Inflation is the first concern of the Germans, ahead of the pandemic and Ukraine


CORRESPONDENT IN BERLIN

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There is no doubt that they are aware that we have been in a global pandemic for two years, with enormous loss of human lives and health, economic and psychological consequences of which we are still only seeing the tip of the iceberg. Needless to say, you’ve heard of Ukraine, where a war threatens to break out, at the gates of Europe, to which they would be bound to go by treaties and alliances. Climate change, migration crisis, lack of supplies, breakdown of global trade chains… they know it all. But when Germans are asked what worries them most, they unhesitatingly point to inflation. This is demonstrated by the “Security Report”, a representative survey carried out by the Center for Strategy and Senior Leadership, along with the prestigious Allensbach Public Opinion Institute, which was published this morning in Berlin.

Of the 1,090 Germans over the age of 16 who were surveyed between January 6 and 20, 70% said they were “very worried” about the sharp increase in prices. “The high rate of inflation is increasingly alarming the population and is having a higher-than-average impact on the weakest social classes,” he explains. Renate Köcher, del Instituto Allensbach, «one in two people feels personally threatened by the consequences of inflation and believes that the rise in prices is already affecting them or will soon affect them for the worse».

Last December, the rate of german inflation it was 5.3%, the highest level in the last 30 years. This January, it has fallen slightly, according to an estimate by the Federal Statistical Office, to 4.9%, due to the entry into force of a reduction in the VAT. But the harmonized data, to make it compatible with that of the rest of the European countries, rises to 5.1% year-on-year and is still well above the level that the statute of the European Central Bank sets as “price stability”, which is around two%. “There are very tangible price increases, such as those for energy,” says Köcher, “citizens see the bill and can encrypt the increase themselves because they know how much they paid previously for more or less the same consumption, so they are very aware of their loss of purchasing power.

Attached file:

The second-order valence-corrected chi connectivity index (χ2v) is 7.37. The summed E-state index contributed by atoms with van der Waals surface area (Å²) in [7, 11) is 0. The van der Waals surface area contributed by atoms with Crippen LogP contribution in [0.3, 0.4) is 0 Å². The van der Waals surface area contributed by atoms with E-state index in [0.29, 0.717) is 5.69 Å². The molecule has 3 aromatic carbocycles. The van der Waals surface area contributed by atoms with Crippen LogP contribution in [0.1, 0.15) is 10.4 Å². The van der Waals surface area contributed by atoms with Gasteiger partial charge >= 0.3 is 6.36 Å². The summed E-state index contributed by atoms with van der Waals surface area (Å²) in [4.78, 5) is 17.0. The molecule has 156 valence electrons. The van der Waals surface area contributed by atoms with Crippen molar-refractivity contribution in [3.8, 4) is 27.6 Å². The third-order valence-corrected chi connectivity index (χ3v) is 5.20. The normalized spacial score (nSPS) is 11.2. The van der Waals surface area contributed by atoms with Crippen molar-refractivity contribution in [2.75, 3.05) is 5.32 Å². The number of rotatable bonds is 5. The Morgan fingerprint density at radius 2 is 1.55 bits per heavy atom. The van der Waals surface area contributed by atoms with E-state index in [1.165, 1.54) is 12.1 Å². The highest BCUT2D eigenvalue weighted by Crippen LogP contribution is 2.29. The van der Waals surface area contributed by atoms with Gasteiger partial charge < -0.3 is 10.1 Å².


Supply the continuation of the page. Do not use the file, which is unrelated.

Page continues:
The fact is that, according to the calculations of DZ Bank Research, high inflation rates can help to significantly reduce the level of debt of European countries in the medium term, since public debt is a nominal value whose real value decreases due to inflation. While France can hardly benefit due to particularly high primary deficits, Germany would benefit. But that is not seen by German citizens, more concerned, according to Köcher, by the fact that it costs them more to make ends meet.

«Everything is stopped. I believed that as the months went by, we would overcome the pothole of the pandemic. But there are still hardly any customers because everyone is watching the price rises with concern and believes that it will not be a good time to buy until they go down,” he says. Friz Hesselmanndependent on a car dealership berlin wedding. «Inflation, yes, my grandfather always talked about that», agrees a potential client who, however, does not expect to buy a car for now, «if you do not have much urgency, and that is not my case, then you sit down to wait to make the prices a little easier on your pocket.”

Concern in companies

Beyond public concern, industry and commerce are also increasingly concerned about persistently high inflation. The president of the Association of German Chambers of Industry and Commerce (DIHK), Peter Adrian, has demanded clear signals from the European Central Bank (ECB) and the federal government in the face of the sharp rise in prices. “For companies, this means far-reaching increases in the costs of raw materials, energy and transportation. We are not yet in a dramatic situation. But German companies are waiting for a well-measured interest rate signal from the ECB at your next meeting. Because a weak euro makes energy imports even more expensive, ”explains his claim.

According to a current survey of the DIHK, three-quarters of German companies consider that high electricity and gas prices weigh on their current business. “Nearly half of companies fear the cost burden of going out of business or losing their own competitiveness.”

“A change in monetary policy should not be delayed any longer in view of the inflation figures for Germany and other countries in the European monetary union,” agrees the chief economist of the HQ Trust, Michael Heise. The Economist Nils Jannsen, of Kiel Institute for the World Economy, fears for his part that expectations threaten that inflation “will remain at a high level for longer, high inflation would consolidate.” “With energy and raw material prices skyrocketing, additional government charges are now put to the further test,” Adrian notes, “the faster abolition of the renewables surcharge on the electricity bill, as promised Federal Finance Minister Christian Lindner, would be an important first step in reducing the risk of an inflationary spiral.

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